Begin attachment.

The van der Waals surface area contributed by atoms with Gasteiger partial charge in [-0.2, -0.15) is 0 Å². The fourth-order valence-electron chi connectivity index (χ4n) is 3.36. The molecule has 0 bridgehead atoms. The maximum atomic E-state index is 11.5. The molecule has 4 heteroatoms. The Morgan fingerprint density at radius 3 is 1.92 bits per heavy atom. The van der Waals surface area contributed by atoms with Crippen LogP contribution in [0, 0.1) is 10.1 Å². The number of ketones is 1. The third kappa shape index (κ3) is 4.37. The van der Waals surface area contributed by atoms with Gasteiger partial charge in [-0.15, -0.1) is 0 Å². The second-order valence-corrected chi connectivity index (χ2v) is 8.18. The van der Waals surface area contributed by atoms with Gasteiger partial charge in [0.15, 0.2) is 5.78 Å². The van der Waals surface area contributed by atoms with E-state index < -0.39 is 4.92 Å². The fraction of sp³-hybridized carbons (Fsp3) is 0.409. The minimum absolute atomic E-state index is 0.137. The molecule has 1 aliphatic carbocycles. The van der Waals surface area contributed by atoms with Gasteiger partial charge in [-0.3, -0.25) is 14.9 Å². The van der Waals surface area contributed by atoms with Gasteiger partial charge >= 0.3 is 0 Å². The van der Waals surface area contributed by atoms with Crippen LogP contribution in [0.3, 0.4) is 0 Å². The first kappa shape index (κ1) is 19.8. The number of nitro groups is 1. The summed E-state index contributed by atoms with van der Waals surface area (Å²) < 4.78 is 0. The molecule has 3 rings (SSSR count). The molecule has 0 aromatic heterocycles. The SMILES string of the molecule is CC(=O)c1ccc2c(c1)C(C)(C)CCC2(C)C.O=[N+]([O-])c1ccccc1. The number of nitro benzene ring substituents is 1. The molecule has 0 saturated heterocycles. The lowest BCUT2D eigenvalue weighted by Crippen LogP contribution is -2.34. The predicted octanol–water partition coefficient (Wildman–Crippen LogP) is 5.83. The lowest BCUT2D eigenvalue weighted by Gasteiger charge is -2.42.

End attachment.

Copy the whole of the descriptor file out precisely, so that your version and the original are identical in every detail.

The van der Waals surface area contributed by atoms with Gasteiger partial charge in [-0.2, -0.15) is 0 Å². The fourth-order valence-electron chi connectivity index (χ4n) is 3.36. The molecule has 0 bridgehead atoms. The maximum atomic E-state index is 11.5. The molecule has 4 heteroatoms. The Morgan fingerprint density at radius 3 is 1.92 bits per heavy atom. The van der Waals surface area contributed by atoms with Crippen LogP contribution in [0, 0.1) is 10.1 Å². The number of ketones is 1. The third kappa shape index (κ3) is 4.37. The van der Waals surface area contributed by atoms with Gasteiger partial charge in [-0.15, -0.1) is 0 Å². The second-order valence-corrected chi connectivity index (χ2v) is 8.18. The van der Waals surface area contributed by atoms with Gasteiger partial charge in [0.15, 0.2) is 5.78 Å². The van der Waals surface area contributed by atoms with E-state index < -0.39 is 4.92 Å². The fraction of sp³-hybridized carbons (Fsp3) is 0.409. The minimum absolute atomic E-state index is 0.137. The molecule has 1 aliphatic carbocycles. The van der Waals surface area contributed by atoms with Gasteiger partial charge in [-0.3, -0.25) is 14.9 Å². The van der Waals surface area contributed by atoms with Gasteiger partial charge >= 0.3 is 0 Å². The van der Waals surface area contributed by atoms with Crippen LogP contribution in [0.3, 0.4) is 0 Å². The first kappa shape index (κ1) is 19.8. The number of nitro groups is 1. The summed E-state index contributed by atoms with van der Waals surface area (Å²) < 4.78 is 0. The molecule has 3 rings (SSSR count). The molecule has 0 aromatic heterocycles. The SMILES string of the molecule is CC(=O)c1ccc2c(c1)C(C)(C)CCC2(C)C.O=[N+]([O-])c1ccccc1. The number of nitro benzene ring substituents is 1. The molecule has 0 saturated heterocycles. The lowest BCUT2D eigenvalue weighted by Crippen LogP contribution is -2.34. The predicted octanol–water partition coefficient (Wildman–Crippen LogP) is 5.83. The lowest BCUT2D eigenvalue weighted by Gasteiger charge is -2.42.